11 June 2009
The U.S. District Court for the Northern District of Texas ordered Microtune, Inc. and its outside counsel to produce documents from an internal investigation into the company’s historic stock option practices that were subpoenaed by two former Microtune executives who are defendants in a Securities and Exchange Commission (“SEC”) enforcement action. Securities and Exchange Commission v. Microtune, Inc. et al., No. 3-08-cv-1105-B, 2009 WL 1574872 (N.D. Texas June 4, 2009). The court held that Microtune waived the attorney-client privilege protecting the documents by voluntarily disclosing investigation materials to a number of third parties (including the SEC). The court also determined that the work product privilege did not protect the subpoenaed documents because the primary purpose of the internal investigation was not to prepare for possible litigation.
In June 2006, Microtune’s audit committee initiated an internal investigation of the company’s stock option practices after the company’s management reported finding evidence of intentional stock option backdating. The audit committee retained the Andrews Kurth law firm to assist with the investigation and to provide advice. Andrews Kurth retained Grant Thornton LLP, a forensic accounting firm, to assist.
Late the next month, based on the advice and preliminary findings of Andrews Kurth, Microtune notified the SEC about the investigation. The company subsequently provided the SEC with 30,000 pages of material related to the investigation and its stock option practices, including confidential reports, interview memoranda, and investigative work papers. On February 13, 2007, Andrews Kurth presented its investigation findings to the SEC and provided the agency with hundreds of pages of documents and other information that it had gathered during the investigation. Microtune also provided the SEC with confidential communications between the company and its outside counsel regarding its stock option practices.
On June 30, 2008 the SEC filed an enforcement action against Microtune and two of its former officers: Douglas Bartek (chief executive officer) and Nancy Richardson (chief financial officer and general counsel). Microtune settled while the case proceeds against the two former officers. During discovery Bartek and Richardson subpoenaed documents from Microtune, Andrews Kurth, Grant Thornton, and other law firms that provided professional services to the company. Microtune moved to quash the subpoenas on the grounds that certain documents were protected by the attorney-client and work product privileges. Bartek and Richardson moved to enforce the subpoena issued to Andrews Kurth.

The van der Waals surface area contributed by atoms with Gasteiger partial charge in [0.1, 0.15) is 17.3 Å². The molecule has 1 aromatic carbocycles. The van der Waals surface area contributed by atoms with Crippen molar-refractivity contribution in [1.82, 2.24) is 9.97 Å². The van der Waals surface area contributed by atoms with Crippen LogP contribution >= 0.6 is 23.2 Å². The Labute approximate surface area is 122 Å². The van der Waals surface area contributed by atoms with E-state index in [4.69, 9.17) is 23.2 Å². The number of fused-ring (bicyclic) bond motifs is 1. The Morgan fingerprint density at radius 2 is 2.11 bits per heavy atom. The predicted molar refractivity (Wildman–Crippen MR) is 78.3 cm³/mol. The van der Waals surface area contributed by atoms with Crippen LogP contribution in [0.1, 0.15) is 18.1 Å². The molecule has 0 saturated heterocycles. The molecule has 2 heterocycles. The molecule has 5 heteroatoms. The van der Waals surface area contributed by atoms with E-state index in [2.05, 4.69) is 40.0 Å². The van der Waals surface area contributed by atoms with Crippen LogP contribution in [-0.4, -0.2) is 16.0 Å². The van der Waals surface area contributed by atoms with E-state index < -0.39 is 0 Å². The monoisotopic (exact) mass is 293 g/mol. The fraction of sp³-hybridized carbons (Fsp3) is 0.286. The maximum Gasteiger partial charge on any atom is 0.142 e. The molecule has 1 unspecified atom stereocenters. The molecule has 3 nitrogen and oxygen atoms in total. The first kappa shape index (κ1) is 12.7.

The court denied Microtune’s motion, and ordered the production of the documents subpoenaed by Bartek and Richardson from not just Andrews Kurth, but from the company, Grant Thornton, and three other law firms as well. In doing so, the court first addressed Microtune’s attorney-client privilege claim. The court could not determine whether the privilege applied because it found that the only evidence that was presented (the declaration of an Andrews Kurth lawyer) and an in camera review of a sampling of the documents were insufficient to enable the court to reach a conclusion. Nonetheless, the court held that even if the attorney-client privilege applied, the privilege had been waived because Microtune, its audit committee, and Andrews Kurth had voluntarily disclosed significant amounts of confidential and privileged investigation information and materials to third parties. To the court, the numerous voluntary disclosures -- the production of the 30,000 pages of investigation documents to the SEC (which Andrews Kurth admitted likely contained privileged materials), the exposure of sensitive investigation communications to Microtune’s outside auditor, the audit committee’s disclosure of the results of the investigation to the Nasdaq Listing Qualifications Panel and the SEC -- all supported the finding of subject matter waiver “with respect to all documents relating to the internal investigation of the company’s stock option practices.”
The court then addressed and rejected Microtune’s claim that the work product privilege protected the subpoenaed documents. According to the court, the “primary motivation” behind the internal investigation was not the possibility of litigation, therefore the subpoenaed documents were not created “in anticipation of litigation” as required to receive the protection of the work product privilege. The court relied on the deposition testimony of an Andrews Kurth lawyer and its in camera review of the sampling of the documents to conclude that the documents were prepared principally for business purposes, such as negotiating terms of insurance policies, addressing invalid stock option grants, developing new best practices, and restating the company’s financials.
The risk of waiving the attorney-client privilege associated with disclosing privileged and confidential internal investigation materials to third parties is nothing new, and this case just adds to the varied approaches taken by courts. But the court’s reasoning that the concern for possible impending litigation must be the “primary motivation” of an internal investigation for the work product privilege to protect investigation materials is something rarely seen and poses important considerations for any company contemplating an internal investigation.
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